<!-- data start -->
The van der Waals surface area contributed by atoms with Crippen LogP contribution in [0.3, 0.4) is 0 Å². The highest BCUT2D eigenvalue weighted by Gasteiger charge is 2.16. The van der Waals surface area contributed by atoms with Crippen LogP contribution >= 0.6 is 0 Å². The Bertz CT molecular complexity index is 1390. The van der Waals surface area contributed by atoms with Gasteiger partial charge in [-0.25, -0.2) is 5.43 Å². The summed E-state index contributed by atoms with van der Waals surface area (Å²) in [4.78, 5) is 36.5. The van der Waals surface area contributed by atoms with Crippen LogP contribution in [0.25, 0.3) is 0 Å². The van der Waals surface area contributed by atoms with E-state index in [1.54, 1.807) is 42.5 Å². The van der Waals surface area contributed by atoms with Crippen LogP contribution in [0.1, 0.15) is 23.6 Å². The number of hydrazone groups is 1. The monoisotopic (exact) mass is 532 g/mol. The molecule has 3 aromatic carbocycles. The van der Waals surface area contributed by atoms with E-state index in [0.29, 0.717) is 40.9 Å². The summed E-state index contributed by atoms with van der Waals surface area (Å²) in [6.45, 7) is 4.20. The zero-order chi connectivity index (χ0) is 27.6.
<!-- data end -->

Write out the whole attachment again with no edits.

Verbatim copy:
The van der Waals surface area contributed by atoms with Crippen LogP contribution in [0.3, 0.4) is 0 Å². The highest BCUT2D eigenvalue weighted by Gasteiger charge is 2.16. The van der Waals surface area contributed by atoms with Crippen LogP contribution >= 0.6 is 0 Å². The Bertz CT molecular complexity index is 1390. The van der Waals surface area contributed by atoms with Gasteiger partial charge in [-0.25, -0.2) is 5.43 Å². The summed E-state index contributed by atoms with van der Waals surface area (Å²) in [4.78, 5) is 36.5. The van der Waals surface area contributed by atoms with Crippen LogP contribution in [0.25, 0.3) is 0 Å². The van der Waals surface area contributed by atoms with E-state index in [1.54, 1.807) is 42.5 Å². The van der Waals surface area contributed by atoms with Crippen LogP contribution in [0.1, 0.15) is 23.6 Å². The number of hydrazone groups is 1. The monoisotopic (exact) mass is 532 g/mol. The molecule has 3 aromatic carbocycles. The van der Waals surface area contributed by atoms with E-state index in [0.29, 0.717) is 40.9 Å². The summed E-state index contributed by atoms with van der Waals surface area (Å²) in [6.45, 7) is 4.20. The zero-order chi connectivity index (χ0) is 27.6.